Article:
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[Note: The exercises in this module make reference to the computer algebra system (CAS) Maple. Any other CAS can be used instead (e.g., Mathematica, Mathcad, etc.) as long as the user is familiar with that CAS system. In other words, while preferred here, Maple is not required for the use of this module.]
When an object moves, its position changes. If the object moves along a straight line (whether the line is horizontal, vertical or oblique), we can attempt to describe the motion of the object by giving a function x(t) which reports the displacement x of the object in convenient units from some origin at time t. The function might be described by a formula, by a table of values, or by a graph.
For example, let's think about the vertical motion of a small object (a cantaloupe, say) that is thrown into the air from a window at t = 0 seconds. The general form of the motion of the object is obvious: it goes up, slows down, reverses direction, falls down faster and faster and finally, Splat! This gives a general description of the velocity of the canteloupe, but can we be more precise? For instance, assume that we can measure the height of the melon at any time t. Think of the height x above the ground as a function of time:
Splat! comes sometime between 2.5 and 3 seconds. The numbers don't quite show the behavior noted above because the canteloupe travels upward for less than half a second. But the numbers reveal the acceleration of the canteloupe toward the ground: During the first second, the net displacement of the canteloupe is 84 - 95 = -11 feet (note that we count upward displacement as positive, and we place the origin at ground level), but in the second second its displacement is 41 - 84 = -43 feet. Since speed = distance/time, we can say that the average speed over the first second is 11 feet/second and the average speed over the time interval 1 < t < 2 is 43 feet/second. In general, the average velocity of a moving object over the time interval a < t < b is the net change in position x(b) - x(a) divided by the change in the time b - a. Therefore the average velocity of the canteloupe between time t = 0 sec and time t = 1 sec is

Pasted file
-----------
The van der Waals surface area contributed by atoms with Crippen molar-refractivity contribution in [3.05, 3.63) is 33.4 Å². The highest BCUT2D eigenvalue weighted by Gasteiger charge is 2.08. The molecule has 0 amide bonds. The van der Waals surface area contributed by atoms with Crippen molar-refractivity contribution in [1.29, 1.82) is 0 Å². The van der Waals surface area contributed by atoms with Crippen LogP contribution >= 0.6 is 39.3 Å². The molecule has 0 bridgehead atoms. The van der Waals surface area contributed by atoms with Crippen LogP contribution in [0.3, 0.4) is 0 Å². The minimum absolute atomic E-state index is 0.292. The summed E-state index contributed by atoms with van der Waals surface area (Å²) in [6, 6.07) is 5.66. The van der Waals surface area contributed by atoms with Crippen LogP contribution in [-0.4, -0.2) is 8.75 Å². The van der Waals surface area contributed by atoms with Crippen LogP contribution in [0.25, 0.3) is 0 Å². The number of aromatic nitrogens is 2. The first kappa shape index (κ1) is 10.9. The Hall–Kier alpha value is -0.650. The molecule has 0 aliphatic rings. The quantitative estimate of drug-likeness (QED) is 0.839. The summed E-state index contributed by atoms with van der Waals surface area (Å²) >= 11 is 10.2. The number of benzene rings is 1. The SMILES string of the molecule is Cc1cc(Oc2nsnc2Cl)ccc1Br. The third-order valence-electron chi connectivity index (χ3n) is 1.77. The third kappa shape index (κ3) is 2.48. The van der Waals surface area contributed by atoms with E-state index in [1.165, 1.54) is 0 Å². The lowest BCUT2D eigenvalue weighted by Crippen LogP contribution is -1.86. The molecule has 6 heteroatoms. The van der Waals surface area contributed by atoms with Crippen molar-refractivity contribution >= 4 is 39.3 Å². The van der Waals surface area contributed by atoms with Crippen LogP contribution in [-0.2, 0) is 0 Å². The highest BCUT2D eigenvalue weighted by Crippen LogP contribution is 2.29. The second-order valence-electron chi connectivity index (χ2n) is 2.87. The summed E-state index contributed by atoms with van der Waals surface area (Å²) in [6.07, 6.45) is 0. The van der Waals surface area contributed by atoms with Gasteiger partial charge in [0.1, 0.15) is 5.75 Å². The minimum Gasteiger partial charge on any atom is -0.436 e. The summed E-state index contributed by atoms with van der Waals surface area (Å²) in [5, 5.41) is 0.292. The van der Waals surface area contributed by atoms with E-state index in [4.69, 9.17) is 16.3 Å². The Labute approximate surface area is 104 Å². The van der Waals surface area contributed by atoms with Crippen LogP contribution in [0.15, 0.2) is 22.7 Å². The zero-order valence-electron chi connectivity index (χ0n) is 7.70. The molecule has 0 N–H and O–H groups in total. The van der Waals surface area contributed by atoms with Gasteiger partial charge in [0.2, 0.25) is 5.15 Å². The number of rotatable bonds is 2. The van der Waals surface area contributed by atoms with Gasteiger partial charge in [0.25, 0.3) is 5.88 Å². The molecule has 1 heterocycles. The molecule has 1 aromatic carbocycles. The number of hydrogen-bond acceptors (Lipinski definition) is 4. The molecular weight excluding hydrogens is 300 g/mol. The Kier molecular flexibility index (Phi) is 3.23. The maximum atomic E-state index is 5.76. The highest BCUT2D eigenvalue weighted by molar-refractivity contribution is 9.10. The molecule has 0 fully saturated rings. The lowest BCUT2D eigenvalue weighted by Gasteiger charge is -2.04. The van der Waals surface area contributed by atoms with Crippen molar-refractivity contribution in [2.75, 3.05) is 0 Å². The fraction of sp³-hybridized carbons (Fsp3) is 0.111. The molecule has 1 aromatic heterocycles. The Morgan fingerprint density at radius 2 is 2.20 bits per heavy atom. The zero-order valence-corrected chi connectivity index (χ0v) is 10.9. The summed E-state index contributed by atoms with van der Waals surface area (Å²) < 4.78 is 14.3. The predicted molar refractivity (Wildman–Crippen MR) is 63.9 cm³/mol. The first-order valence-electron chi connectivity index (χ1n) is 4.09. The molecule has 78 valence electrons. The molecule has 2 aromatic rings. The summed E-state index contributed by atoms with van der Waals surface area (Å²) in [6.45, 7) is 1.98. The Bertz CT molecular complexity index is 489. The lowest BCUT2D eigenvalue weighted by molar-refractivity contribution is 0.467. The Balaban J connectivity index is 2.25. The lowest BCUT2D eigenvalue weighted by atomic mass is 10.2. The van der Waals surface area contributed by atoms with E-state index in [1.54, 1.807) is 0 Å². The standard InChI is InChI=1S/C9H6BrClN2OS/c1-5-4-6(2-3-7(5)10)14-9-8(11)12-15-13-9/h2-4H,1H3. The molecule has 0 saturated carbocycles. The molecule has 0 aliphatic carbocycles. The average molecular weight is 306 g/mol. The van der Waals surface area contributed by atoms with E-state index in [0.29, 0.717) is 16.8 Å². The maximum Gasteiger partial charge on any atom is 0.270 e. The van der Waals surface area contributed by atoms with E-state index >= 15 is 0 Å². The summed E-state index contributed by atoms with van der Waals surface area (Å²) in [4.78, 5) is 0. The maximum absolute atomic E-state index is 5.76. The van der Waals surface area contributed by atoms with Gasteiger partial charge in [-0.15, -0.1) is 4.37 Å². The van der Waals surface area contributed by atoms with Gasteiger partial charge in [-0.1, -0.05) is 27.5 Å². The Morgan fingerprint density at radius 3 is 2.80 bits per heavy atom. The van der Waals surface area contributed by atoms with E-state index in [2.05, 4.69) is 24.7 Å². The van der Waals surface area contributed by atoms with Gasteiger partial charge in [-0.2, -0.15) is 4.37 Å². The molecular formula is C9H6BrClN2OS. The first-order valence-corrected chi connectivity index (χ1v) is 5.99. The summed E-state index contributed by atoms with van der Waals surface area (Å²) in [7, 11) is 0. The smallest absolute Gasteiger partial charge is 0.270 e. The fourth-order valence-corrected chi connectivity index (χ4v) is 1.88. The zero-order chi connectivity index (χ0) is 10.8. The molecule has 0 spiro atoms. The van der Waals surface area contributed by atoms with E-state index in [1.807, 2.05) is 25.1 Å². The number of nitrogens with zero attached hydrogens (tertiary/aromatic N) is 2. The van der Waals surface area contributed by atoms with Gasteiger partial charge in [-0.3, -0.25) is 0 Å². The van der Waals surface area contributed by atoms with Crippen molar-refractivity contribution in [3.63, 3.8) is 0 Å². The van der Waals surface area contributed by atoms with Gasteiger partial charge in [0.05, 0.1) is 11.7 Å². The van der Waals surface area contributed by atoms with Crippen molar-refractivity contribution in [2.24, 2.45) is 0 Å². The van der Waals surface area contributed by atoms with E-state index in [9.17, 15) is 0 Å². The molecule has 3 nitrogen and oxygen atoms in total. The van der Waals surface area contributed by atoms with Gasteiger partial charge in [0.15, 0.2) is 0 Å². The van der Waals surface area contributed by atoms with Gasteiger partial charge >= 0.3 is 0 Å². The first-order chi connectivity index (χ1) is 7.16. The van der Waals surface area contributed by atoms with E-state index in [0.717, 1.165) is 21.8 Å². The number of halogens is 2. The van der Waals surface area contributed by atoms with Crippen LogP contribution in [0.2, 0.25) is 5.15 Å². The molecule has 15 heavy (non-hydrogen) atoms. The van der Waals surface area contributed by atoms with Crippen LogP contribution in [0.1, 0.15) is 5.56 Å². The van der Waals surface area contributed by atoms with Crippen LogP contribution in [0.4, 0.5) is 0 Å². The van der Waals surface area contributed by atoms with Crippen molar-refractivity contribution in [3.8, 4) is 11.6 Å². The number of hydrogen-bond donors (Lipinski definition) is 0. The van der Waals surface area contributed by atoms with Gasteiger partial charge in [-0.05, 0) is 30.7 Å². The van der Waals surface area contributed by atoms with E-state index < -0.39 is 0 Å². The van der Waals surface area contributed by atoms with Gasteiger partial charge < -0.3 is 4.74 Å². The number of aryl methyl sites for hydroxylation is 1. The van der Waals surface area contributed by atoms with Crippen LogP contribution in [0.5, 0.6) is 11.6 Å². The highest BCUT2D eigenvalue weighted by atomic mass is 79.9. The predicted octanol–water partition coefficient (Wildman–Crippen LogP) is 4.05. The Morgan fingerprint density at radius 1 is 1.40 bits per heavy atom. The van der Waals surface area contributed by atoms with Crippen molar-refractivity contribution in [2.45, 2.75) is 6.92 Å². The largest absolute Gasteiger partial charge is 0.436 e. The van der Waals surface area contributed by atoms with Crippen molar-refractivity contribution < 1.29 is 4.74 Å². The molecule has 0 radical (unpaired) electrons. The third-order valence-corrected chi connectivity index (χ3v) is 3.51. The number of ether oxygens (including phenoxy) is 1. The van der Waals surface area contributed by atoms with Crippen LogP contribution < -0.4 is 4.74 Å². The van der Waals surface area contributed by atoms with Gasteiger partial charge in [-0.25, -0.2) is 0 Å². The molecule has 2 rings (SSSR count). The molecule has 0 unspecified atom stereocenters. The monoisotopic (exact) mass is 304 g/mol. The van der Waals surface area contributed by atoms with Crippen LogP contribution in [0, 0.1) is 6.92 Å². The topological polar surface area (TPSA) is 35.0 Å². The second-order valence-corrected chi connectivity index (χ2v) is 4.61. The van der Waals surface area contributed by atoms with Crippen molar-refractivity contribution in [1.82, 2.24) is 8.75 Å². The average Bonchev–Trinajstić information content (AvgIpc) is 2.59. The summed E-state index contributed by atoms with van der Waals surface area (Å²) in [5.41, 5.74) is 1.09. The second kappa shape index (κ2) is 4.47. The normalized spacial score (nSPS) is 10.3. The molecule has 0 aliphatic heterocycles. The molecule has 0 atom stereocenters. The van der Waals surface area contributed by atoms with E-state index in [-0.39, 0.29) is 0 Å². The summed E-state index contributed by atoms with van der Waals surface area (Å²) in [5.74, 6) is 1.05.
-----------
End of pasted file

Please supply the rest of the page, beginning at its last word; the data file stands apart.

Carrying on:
(84 - 95)/(1 - 0) = -11/1 = -11 feet per second.
Similarly, the average velocity of the canteloupe between time t = 1 sec and time t = 2 sec is -43 feet per second. The sign of the (average) velocity has significance! In this case it indicates that the canteloupe is moving downward.
The average velocity gives a rough idea of the behavior of the canteloupe, but average velocity over an interval does not solve the problem of determining the velocity of the canteloupe exactly at t = 1 sec, say. To get closer to an answer to that question, we have to look at what happens near t = 1 sec in more detail.
To do this, suppose that the canteloupe incident was videotaped, and we can run the film against a precise stopwatch. We could make some more measurements of the height of the melon at times near t = 1 sec:
If we compute the average velocity of the melon over the time interval [0.9, 1], we find it to be
Over the interval [1, 1.1] we get:
(of course these average velocities are measured in feet per second). To be even more precise, we could make measurements over shorter time intervals around 1 sec:
What we just did with velocities is the general idea of computing derivatives -- we wanted the instantaneous velocity at t = 1, but we could only compute average velocities. To arrive at the instantaneous velocity at a given time, we took average velocities over shorter and shorter time intervals containing that time.
There is no reason to stick to t = 1 -- we just happened to have lots of data about the flying canteloupe around that time. In mathematics, one usually begins with a function that is defined over a continuous domain of values, so it can be sampled as much as you want. For instance, all the data given above was in fact calculated from the formula: x = 95 + 5t - 16t² (you had already guessed that, right?), so we could compute instantaneous velocities at other times in a similar way.
Also check out exercise 4.
Published July 2001
© 2001 by Larry Gladney and Dennis DeTurck